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I am looking for software (open-source or otherwise) or an implementable algorithm for solving a continuous transportation problem. The input consists of a pointset in a planar rectangle, and we need to relocate these points within the rectangle to decrease the peak density below a given threshold (feasibility can be assumed), while minimizing total displacement.

The distances inside the rectangle are Manhattan/taxicab, although efficient solutions for the Euclidean distance can also be helpful. Total displacement is interpreted in the L1 $L_1$ sense, but efficient solutions for the L2 $L_2$ case can also be helpful. The peak density can be evaluated with respect to a uniform grid (is there another practical way ?)

My students implemented a geometric algorithm (without having any background in transportation) that works great in our application, but we don't know how far the results are from optimal. Just in case, our application also imposes rectangular "exclusion zones", where no points can be placed (more generally, we can assume a "bounding probability distribution").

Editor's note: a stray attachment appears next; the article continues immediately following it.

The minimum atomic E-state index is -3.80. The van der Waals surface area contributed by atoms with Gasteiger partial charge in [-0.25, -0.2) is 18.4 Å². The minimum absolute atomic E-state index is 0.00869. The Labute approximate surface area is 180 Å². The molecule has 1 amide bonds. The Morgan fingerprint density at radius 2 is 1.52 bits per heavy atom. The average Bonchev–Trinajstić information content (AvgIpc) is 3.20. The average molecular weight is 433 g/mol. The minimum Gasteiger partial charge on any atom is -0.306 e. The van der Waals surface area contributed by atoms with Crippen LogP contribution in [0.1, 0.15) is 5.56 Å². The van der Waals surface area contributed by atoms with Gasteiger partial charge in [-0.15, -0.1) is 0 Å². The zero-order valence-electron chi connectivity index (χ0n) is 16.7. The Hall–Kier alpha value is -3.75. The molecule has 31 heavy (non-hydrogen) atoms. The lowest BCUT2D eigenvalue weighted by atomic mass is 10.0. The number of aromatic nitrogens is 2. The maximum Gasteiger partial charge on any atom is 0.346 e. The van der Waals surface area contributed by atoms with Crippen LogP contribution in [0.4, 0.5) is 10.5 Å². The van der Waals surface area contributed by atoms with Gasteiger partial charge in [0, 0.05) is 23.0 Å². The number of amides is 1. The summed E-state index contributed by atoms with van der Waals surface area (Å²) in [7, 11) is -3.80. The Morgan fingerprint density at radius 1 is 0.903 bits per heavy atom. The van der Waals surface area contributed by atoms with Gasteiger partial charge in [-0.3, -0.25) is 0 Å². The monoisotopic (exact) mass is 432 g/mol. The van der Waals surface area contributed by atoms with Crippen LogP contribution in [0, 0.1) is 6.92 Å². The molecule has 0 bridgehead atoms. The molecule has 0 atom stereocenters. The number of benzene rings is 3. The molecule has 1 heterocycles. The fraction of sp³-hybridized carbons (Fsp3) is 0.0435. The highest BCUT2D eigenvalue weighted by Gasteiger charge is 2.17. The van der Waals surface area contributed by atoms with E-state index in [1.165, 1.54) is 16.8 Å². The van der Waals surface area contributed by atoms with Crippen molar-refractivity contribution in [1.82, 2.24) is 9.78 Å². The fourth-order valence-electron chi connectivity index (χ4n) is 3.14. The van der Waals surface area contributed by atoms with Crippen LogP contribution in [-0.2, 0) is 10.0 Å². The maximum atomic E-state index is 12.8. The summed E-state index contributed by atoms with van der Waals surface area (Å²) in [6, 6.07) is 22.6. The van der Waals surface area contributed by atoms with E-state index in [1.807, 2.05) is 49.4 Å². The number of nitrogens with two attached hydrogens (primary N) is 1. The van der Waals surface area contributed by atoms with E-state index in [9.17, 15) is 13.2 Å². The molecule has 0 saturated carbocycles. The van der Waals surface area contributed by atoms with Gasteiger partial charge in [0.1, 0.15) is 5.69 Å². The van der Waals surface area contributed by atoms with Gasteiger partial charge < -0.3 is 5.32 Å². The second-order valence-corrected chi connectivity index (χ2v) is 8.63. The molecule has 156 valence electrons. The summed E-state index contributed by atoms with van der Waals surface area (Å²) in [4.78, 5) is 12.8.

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# Best algorithm/software for solving a planar transportation problem ?

I am looking for software (open-source or otherwise) or an implementable algorithm for solving a continuous transportation problem. The input consists of a pointset in a planar rectangle, and we need to relocate these points within the rectangle to decrease the peak density below a given threshold (feasibility can be assumed), while minimizing total displacement.

The distances inside the rectangle are Manhattan/taxicab, although efficient solutions for the Euclidean distance can also be helpful. Total displacement is interpreted in the L1 sense, but efficient solutions for the L2 case can also be helpful. The peak density can be evaluated with respect to a uniform grid (is there another practical way ?)

My students implemented a geometric algorithm (without having any background in transportation) that works great in our application, but we don't know how far the results are from optimal. Just in case, our application also imposes rectangular "exclusion zones", where no points can be placed (more generally, we can assume a "bounding probability distribution").